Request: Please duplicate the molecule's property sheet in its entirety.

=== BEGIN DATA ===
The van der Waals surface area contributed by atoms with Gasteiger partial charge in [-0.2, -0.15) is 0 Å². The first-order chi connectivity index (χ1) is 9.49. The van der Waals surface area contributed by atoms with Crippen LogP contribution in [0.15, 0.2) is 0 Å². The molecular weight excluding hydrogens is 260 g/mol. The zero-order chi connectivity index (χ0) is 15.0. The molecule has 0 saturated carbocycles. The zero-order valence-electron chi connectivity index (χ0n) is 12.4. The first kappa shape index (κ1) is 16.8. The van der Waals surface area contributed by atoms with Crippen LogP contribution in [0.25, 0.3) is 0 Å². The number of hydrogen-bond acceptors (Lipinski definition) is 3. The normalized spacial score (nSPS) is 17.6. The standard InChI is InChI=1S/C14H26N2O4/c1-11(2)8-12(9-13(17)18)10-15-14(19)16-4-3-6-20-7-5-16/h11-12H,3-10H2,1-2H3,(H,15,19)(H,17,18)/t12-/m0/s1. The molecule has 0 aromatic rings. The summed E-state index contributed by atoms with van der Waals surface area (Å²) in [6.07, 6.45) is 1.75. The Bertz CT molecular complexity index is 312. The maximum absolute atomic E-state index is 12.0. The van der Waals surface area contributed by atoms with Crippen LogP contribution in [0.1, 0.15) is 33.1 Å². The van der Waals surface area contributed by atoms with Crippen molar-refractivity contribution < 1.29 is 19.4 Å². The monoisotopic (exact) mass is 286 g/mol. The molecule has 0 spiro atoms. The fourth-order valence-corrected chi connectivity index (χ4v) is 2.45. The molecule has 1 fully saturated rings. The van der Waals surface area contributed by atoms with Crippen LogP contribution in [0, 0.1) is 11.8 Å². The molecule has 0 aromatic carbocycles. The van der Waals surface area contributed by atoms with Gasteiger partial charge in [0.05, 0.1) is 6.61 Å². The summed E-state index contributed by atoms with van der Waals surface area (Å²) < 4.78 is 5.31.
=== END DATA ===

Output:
The van der Waals surface area contributed by atoms with Gasteiger partial charge in [-0.2, -0.15) is 0 Å². The first-order chi connectivity index (χ1) is 9.49. The van der Waals surface area contributed by atoms with Crippen LogP contribution in [0.15, 0.2) is 0 Å². The molecular weight excluding hydrogens is 260 g/mol. The zero-order chi connectivity index (χ0) is 15.0. The molecule has 0 saturated carbocycles. The zero-order valence-electron chi connectivity index (χ0n) is 12.4. The first kappa shape index (κ1) is 16.8. The van der Waals surface area contributed by atoms with Crippen LogP contribution in [0.25, 0.3) is 0 Å². The number of hydrogen-bond acceptors (Lipinski definition) is 3. The normalized spacial score (nSPS) is 17.6. The standard InChI is InChI=1S/C14H26N2O4/c1-11(2)8-12(9-13(17)18)10-15-14(19)16-4-3-6-20-7-5-16/h11-12H,3-10H2,1-2H3,(H,15,19)(H,17,18)/t12-/m0/s1. The molecule has 0 aromatic rings. The summed E-state index contributed by atoms with van der Waals surface area (Å²) in [6.07, 6.45) is 1.75. The Bertz CT molecular complexity index is 312. The maximum absolute atomic E-state index is 12.0. The van der Waals surface area contributed by atoms with Crippen LogP contribution in [0.1, 0.15) is 33.1 Å². The van der Waals surface area contributed by atoms with Crippen molar-refractivity contribution < 1.29 is 19.4 Å². The monoisotopic (exact) mass is 286 g/mol. The molecule has 0 spiro atoms. The fourth-order valence-corrected chi connectivity index (χ4v) is 2.45. The molecule has 1 fully saturated rings. The van der Waals surface area contributed by atoms with Crippen LogP contribution in [0, 0.1) is 11.8 Å². The molecule has 0 aromatic carbocycles. The van der Waals surface area contributed by atoms with Gasteiger partial charge in [0.05, 0.1) is 6.61 Å². The summed E-state index contributed by atoms with van der Waals surface area (Å²) < 4.78 is 5.31.